Media Contact

Alessandra Soler, ACLU of Arizona, (602) 773-6006 (o); (602) 301-3705 (c);

June 18, 2013


PHOENIX– As part of its effort to fight back in the courts against SB1070’s remaining “show me your papers” provision, the American Civil Liberties Union (ACLU) of Arizona today released a new mobile phone application that allows people to report abuses under the state’s notorious racial profiling law and provides them with legal information in English and Spanish about their rights when interacting with police.

The campaign, which includes a toll-free hot line (1-855-225-8291), an interactive, online map tracking where abuses have taken place and features videos with impacted individuals, is part of a statewide public education campaign launched to collect evidence from individuals who’ve been harmed by SB1070 and to bring new “as-applied” challenges on behalf of wrongfully detained individuals.

“The goal of this campaign is to arm affected individuals with the tools and information they need to stand up for themselves, report abuses, and help us fight back in the courts to get the worst provision of the law struck down,” said ACLU of Arizona Immigrants’ Rights Coordinator Dulce Juarez, who will be training a corps of volunteer students and community leaders to conduct “Know Your Rights” forums in all 15 counties as part of the campaign.

The campaign comes on the heels of a May 24th federal court decision blocking Maricopa County Sheriff Joe Arpaio’s immigration enforcement practices. In that ACLU lawsuit, the judge barred Maricopa County Sheriff’s deputies from detaining individuals for prolonged periods to check their immigration status if they were not suspected of violating any state or federal criminal laws. The judge also prohibited deputies from ever considering race when deciding who to stop, detain or question about their immigration status.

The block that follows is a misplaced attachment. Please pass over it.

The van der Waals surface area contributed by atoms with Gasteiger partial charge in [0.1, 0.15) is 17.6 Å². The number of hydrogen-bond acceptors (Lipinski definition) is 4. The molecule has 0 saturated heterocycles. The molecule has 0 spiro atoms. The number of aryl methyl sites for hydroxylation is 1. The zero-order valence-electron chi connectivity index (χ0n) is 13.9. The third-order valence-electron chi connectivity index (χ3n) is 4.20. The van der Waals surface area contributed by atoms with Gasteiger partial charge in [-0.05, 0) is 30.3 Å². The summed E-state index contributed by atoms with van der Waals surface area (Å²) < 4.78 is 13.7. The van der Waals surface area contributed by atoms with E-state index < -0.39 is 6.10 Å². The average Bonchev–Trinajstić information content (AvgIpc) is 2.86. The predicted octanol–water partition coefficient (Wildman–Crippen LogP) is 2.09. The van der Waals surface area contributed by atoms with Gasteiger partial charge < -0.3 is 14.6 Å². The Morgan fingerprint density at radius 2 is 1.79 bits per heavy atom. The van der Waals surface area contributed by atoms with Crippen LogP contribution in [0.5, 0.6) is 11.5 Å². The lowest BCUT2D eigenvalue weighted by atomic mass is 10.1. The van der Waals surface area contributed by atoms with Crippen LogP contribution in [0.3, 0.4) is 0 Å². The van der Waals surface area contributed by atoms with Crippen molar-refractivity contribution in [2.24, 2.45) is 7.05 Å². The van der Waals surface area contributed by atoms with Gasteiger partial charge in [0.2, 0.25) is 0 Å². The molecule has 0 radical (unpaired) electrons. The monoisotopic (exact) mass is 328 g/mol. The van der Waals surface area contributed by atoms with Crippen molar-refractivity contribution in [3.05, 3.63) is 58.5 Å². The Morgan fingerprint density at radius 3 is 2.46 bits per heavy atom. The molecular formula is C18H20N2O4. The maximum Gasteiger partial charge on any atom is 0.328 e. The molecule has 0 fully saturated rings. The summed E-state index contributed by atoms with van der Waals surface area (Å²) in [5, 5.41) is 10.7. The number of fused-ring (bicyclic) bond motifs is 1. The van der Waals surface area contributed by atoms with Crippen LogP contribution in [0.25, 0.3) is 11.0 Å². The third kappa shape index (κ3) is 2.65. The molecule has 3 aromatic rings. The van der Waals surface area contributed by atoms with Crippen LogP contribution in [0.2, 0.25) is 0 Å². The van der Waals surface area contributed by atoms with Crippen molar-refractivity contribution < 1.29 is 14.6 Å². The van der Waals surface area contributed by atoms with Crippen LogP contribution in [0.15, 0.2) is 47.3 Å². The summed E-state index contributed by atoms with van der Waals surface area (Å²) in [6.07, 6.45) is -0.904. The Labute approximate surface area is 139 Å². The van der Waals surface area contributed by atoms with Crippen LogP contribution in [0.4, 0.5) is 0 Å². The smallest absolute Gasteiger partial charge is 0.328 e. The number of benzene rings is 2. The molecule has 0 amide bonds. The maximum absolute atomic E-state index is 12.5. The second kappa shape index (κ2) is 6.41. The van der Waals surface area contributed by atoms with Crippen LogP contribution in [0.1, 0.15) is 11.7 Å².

“Arpaio’s practices served as a model for SB1070 and they embody everything that is wrong with it,” said Alessandra Soler, executive director of the ACLU of Arizona. “It is frankly impossible to enforce SB1070 without using race or engaging in prolonged detentions, and the decision in the Arpaio litigation sends a strong message to police departments across the state that they cannot hide behind SB1070 and use it as an excuse to violate people’s constitutional rights.”

The ACLU-AZ campaign focuses on documenting the on-the-ground impact of SB1070’s Section 2(B), known as the “show me your papers provision.” Section 2(B) requires local police to contact federal immigration officials to verify individuals’ immigration status. However, in U.S. v. Arizona, the U.S. Supreme Court clearly stated that any attempts to detain individuals for longer than necessary for the purpose of checking their immigration status raise constitutional concerns.

In late June 2012, just days after the U.S. Supreme Court allowed Section 2(B) to go into effect, the ACLU set up a community hotline for affected individuals to report incidents of racial profiling and illegal detentions.  Since then, the organization has fielded over 6,000 calls, including calls from individuals with “lawful status” such as deferred action recipients, crime victims and domestic violence survivors, who were detained for prolonged periods of time.

The free phone app, developed by OpenWatch, can be downloaded